FWPs mandate minimum wages and benefits that must be paid to workers on government contracts for services. FWPs establish a floor for employee compensation in order to prevent the undercutting of wages and benefits in industries where government contracts are awarded on a low-bid basis. FWPs emerged from concerns with setting a level playing field for employers bidding for government work and preventing labour abuses by employers who ultimately secured government contracts. They also emerged out of a desire for government to act as a model employer, as well as to prevent governments from using their significant market share and purchasing power to undercut local labour conditions. FWPs allow governments to positively impact market conditions through their role as a major consumer of construction and other services. They are a illustrative example of how governments can use their tendering policy to achieve broader policy objectives, including economic fairness for workers.
Merit Canada’s proposed low-wage policy would do precisely what fair wage policies were first introduced to prevent. As they would have it, the Government of Canada would use its market power and economic leverage over municipalities, provinces, and territories to drive down labour standards for all workers. This would have serious negative consequences for the long-term health of the Canadian construction industry.
The Destructive Impact of a Low-Wage Policy
In addition to concerns about economic fairness and the autonomy of other orders of government to shape their own procurement policy, a low-wage policy would seriously undermine apprenticeships and skills training in the construction industry at precisely the time when public policy ought to be encouraging the next generation to take up careers in the skilled trades. According to a recent estimate by the Construction Sector Council, Canada will need 250,000 new construction workers by 2021. In order to reach this goal, public policy must focus on attracting and retaining a new generation of Canadians to high-skilled and well-paying careers in the trades. Far from this, a low-wage policy will only exacerbate labour shortages and reliance on the temporary foreign worker program.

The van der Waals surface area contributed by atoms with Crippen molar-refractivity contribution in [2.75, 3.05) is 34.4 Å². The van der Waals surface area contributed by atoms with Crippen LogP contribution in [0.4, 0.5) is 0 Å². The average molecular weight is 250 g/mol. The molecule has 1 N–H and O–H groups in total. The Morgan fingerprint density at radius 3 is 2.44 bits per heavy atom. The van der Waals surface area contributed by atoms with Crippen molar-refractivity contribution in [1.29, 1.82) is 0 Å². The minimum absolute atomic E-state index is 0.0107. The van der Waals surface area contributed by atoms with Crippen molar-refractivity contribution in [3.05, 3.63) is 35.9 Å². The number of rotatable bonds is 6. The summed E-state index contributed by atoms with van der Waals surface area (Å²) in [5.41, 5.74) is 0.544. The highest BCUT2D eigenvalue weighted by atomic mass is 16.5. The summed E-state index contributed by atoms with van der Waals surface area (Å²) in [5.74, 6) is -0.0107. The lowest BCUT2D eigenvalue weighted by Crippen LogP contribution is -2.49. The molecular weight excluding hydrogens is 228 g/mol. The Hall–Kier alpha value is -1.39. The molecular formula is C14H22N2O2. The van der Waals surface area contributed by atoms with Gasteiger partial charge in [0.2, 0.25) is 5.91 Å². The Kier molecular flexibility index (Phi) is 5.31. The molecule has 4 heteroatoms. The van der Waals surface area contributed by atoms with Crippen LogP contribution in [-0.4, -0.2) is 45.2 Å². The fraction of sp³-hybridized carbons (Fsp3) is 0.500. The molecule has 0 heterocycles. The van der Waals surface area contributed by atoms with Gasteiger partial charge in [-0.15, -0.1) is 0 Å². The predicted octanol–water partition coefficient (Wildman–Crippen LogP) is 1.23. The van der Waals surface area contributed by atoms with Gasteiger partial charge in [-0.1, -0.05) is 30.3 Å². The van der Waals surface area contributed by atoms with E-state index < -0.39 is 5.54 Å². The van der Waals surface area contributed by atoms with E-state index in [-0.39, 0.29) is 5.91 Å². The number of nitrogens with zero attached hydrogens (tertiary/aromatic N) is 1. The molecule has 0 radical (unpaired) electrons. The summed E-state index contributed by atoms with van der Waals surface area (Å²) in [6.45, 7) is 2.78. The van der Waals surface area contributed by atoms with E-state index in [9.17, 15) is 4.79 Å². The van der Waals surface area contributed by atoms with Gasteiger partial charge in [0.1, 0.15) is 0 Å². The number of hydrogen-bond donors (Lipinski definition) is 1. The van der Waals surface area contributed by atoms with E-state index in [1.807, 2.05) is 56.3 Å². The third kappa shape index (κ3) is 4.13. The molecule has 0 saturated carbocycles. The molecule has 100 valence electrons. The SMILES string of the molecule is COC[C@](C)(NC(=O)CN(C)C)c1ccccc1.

i. The Link Between Fair Wage Policies and Apprenticeships
FWPs are strongly associated with improved apprenticeship outcomes. Numerous studies provide strong evidence here. For instance:
A comparative study of apprenticeship outcomes in 35 states between 1989 and 1995 found that FWPs were associated with higher registration rates and higher completion rates. The study found completion rates during this period in non-FWP states were only 28 percent, while in FWP states they were 52 percent, and that they increased with the strength of the FWP. At the end of the period, 32 percent of apprentices in non-FWP states were still training, whereas only 7 percent of apprentices in FWP states were still training.
Another study found that when controlling for the economic cycle, unemployment rates and regional differences in the availability of construction training fell by 40 percent in the nine states which repealed their FWPs, compared to those which retained their policies.